. . . for any person to take, possess, transport, export, process, sell, or offer for sale or ship, and for any common carrier knowingly to transport or receive for shipment any species or subspecies of wildlife appearing on the list of “Endangered Wildlife Species of South Carolina”, except by permit for scientific and conservation purposes issued by the South Carolina Department of Natural Resources.

SC ADC 123-150. The permit purposes do not appear to contemplate commercial use.

D. Sanctuaries

South Carolina does not have a specific law that addresses great ape sanctuaries or rehabilitation of exotic wildlife. Because great apes are a federally-protected species, they are covered by the Nongame and Endangered Species Conservation Act t. Under 50-15-20, “endangered” includes any species of wildlife appearing on either the native or foreign list of endangered wildlife. S.C. ST. § 50-15-20(2)(e). The same definition holds for threatened species. The regulations promulgated under the Act make it illegal:

. . . for any person to take, possess, transport, export, process, sell, or offer for sale or ship, and for any common carrier knowingly to transport or receive for shipment any species or subspecies of wildlife appearing on the list of “Endangered Wildlife Species of South Carolina”, except by permit for scientific and conservation purposes issued by the South Carolina Department of Natural Resources.

SC ADC 123-150.

While possession of federally-listed endangered or threatened species is banned by the Act, an ape sanctuary may meet the criteria for permit issued by the DNR. Section 50-15-50 allows the possession of endangered or threatened species “for scientific, zoological, or educational purposes, for propagation in captivity of such wildlife, or for other special purposes.” S.C. ST. § 50-15-50. The care of injured or abandoned apes in captivity may meet the above-listed purposes. This would be at the discretion of the DNR.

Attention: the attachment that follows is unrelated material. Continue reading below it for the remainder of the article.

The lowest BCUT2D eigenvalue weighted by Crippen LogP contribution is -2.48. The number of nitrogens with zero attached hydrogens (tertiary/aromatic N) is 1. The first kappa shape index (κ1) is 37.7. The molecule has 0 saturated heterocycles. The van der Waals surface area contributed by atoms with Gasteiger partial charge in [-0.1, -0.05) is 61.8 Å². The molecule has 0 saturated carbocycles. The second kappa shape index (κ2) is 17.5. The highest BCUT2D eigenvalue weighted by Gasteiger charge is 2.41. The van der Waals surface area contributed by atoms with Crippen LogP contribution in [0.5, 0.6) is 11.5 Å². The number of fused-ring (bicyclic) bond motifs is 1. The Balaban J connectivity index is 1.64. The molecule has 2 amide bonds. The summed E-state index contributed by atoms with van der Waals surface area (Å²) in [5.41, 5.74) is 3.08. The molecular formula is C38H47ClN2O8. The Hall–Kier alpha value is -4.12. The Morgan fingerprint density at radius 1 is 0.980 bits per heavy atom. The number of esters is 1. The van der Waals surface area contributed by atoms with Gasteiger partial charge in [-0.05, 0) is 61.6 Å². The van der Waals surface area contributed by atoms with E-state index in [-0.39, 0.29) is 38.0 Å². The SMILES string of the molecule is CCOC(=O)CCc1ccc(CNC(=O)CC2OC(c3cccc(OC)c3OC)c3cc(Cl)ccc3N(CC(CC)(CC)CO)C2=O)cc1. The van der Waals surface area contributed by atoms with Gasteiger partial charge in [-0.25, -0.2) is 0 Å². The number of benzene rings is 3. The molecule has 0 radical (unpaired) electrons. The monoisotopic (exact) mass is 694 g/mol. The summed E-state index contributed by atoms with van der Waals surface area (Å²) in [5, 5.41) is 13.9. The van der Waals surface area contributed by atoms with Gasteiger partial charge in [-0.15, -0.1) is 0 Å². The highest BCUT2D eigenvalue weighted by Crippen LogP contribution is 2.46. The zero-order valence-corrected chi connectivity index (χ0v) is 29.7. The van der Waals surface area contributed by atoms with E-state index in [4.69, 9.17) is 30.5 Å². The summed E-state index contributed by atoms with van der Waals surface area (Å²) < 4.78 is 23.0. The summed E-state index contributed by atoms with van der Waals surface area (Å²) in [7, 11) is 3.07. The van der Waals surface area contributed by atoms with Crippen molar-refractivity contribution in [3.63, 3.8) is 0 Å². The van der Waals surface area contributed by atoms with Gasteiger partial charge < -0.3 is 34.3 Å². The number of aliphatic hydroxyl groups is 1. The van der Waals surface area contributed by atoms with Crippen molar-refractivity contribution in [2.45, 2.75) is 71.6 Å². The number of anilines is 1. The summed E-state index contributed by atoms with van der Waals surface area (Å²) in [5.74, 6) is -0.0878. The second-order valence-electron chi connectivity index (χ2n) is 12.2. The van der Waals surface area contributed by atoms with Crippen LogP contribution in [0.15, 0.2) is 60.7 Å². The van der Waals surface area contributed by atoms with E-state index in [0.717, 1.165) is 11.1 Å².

E. Scientific Testing and Research Facilities

Section § 50-11-1180 of the fish and game code allows the taking of protected species for “strictly scientific or propagating purposes only.” This section specifically states that collection permits for the taking of endangered species  “must be issued only in accordance with Section 50-15-50.” This section states:

(D) The department may permit the taking, possession, transportation, exportation, or shipment of species or subspecies of wildlife which appear on the state list of endangered species, or species in need of management on the United States' List of Threatened or Endangered Native Fish and Wildlife, as amended and accepted in accordance with Section 50-15-40(d), or on the United States' List of Threatened or Endangered Foreign Fish and Wildlife, as such list may be modified hereafter, for scientific, zoological, or educational purposes, for propagation in captivity of such wildlife, or for other special purposes.

S.C. ST. § 50-15-50(D). From the language, it would appear that the scientific use of federally listed endangered or threatened species may be allowed by the department. The Department would then issue these permits on a discretionary basis.

While the state’s cruelty law does not specifically exempt scientific research or testing, it does have an exclusion for “activity authorized by Title 50.” S.C. ST § 47-1-40. This would encompass the scientific collection permit detailed above. In addition, all applicable federal laws and regulations for research facilities still apply in the state.  Great apes are not normally used in chemical testing, but in a few states they are still part of scientific research.

III. State Laws Affecting Great Apes in South Carolina